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Grandparents spoiling grandchild

Tanya wrote:

Please help me. I have constantly asked my parents to please respect my wishes as a parent when they visit my home or when my child visists their home.

They bring bags full of candy when they visit, and as soon as they walk through the door they give our two year old as much as he
can put into his mouth.

They then berate me in front of my child for putting the bags away.

Sometimes this happens before he has had lunch.

They do not set any guidelines of disipline for him when he visits, and they ignore mine.

When I picked him up last, I found him jumping on the furniture. This has led to problems at home.

As I have said, my child is only two and does not yet understand why he is allowed to act one way at our house and another way at his grandparents.

He has also started yelling at us saying he doesn't have to do as we say. He has starting hitting as well. When I brought this up to my parents they said he did that to them and then they laughed about it.

Recently, I told them that our son would no longer be able to visit if this
sort of behavior keeps up. My father then said I am no longer welcome in his house and called me a monster for keeping his grandson away from him.

My son misses my parents, but I cannot allow this to continue. A year ago my nephew broke his arm while visiting my parents because he wanted to jump from chair to chair.

Can you help me? I feel like I am punsihing my child for my parents' actions. By the way my father yelled at me I know he will never tell my child no if he is allowed to see him again.

Dear Tanya,

No-one can change what has happened, but it will be useful to understand what has happened; the future is often brighter once we've learned the lessons of the past.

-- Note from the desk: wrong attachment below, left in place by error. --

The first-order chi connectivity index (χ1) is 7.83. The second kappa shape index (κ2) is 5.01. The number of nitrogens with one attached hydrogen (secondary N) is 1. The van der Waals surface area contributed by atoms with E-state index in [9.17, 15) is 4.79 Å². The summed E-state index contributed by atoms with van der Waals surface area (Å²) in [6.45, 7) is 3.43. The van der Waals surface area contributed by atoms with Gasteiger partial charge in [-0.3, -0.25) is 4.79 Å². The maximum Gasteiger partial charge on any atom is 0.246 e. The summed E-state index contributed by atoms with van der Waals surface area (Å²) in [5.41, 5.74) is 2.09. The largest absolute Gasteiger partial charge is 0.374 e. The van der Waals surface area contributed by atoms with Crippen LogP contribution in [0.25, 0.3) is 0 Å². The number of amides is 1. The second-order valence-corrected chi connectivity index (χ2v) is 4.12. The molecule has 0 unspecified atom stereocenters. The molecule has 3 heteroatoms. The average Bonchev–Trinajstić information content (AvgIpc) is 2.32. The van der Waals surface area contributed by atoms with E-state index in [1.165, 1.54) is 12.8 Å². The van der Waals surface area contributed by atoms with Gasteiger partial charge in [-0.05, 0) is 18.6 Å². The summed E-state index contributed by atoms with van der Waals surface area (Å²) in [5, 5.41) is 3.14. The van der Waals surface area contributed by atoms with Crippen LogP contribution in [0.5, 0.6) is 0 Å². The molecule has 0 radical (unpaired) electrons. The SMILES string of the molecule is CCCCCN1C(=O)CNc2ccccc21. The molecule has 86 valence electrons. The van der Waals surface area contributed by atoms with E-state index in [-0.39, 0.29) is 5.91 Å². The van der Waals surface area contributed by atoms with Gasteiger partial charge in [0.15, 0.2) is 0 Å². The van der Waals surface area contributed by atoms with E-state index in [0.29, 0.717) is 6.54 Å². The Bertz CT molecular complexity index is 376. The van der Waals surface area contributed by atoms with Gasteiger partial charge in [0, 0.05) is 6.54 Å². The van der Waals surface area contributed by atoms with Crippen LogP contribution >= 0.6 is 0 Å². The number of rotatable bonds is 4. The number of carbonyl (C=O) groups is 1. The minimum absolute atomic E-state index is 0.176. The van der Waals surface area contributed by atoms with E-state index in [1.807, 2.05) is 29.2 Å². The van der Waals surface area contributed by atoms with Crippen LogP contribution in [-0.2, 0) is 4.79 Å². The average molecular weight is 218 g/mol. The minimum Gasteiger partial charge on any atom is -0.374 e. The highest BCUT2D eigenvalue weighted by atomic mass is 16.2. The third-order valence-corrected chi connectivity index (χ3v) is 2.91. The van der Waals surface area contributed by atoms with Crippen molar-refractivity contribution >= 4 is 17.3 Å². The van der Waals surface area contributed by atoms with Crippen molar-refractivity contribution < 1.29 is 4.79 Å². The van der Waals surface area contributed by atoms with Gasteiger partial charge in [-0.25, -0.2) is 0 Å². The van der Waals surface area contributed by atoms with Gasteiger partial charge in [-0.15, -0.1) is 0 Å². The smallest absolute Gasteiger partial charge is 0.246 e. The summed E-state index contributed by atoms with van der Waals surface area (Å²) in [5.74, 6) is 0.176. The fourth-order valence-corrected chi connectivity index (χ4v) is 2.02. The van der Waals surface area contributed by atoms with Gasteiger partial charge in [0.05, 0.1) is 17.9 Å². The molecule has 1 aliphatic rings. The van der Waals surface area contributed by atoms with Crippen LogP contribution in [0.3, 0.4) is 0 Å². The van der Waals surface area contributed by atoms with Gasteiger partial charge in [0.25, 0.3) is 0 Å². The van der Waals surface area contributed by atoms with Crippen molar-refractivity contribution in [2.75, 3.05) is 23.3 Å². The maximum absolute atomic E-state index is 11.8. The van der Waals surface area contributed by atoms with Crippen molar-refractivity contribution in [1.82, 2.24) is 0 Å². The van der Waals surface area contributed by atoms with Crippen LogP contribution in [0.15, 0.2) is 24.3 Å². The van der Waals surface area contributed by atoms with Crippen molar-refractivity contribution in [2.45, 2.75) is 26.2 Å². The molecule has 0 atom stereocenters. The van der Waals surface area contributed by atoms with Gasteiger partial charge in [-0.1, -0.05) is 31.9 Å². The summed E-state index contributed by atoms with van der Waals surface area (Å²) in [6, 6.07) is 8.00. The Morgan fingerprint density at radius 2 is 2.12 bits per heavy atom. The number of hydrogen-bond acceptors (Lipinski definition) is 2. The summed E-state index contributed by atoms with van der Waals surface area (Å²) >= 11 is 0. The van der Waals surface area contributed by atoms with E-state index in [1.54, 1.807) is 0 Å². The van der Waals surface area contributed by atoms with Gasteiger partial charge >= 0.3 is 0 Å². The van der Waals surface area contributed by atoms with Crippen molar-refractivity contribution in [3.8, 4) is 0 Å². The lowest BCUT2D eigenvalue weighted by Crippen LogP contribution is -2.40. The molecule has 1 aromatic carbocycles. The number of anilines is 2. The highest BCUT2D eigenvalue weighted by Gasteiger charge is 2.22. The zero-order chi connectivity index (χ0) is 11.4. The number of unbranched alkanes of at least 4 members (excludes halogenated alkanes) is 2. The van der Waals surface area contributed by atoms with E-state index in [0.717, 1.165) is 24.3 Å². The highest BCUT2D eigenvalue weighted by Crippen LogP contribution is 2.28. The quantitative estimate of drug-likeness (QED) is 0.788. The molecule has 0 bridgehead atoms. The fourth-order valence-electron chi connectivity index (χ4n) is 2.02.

Did your conflicts start with their child care, or is there an element of power struggle happening here?

To what extent did you dictate your terms, without fully explaining your reasons? Be honest here, and remeber that things have changed since they brought you up; your ideas - however right - might be confusing for them.

Then examine the conflict. What is at stake? Your child's personality, that's what. I suspect your ideas are right, but even if I didn't, you'd still have much of my support, because what growing kids need, above all else, is consistency. If the grandparents cannot see that, I'm afraid that's their problem.

Having said all that, don't close the door. Do let the folks know that you'd love to visit, with the child, if only they'll be reasonable. Let them give a sweet or two (or some other treat), but supervise at first.

Remember that Old Folks can be quite lonely, and see kids as a way of doing what they can no longer do!

Good Luck!

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30 November 2016  |     |  Contact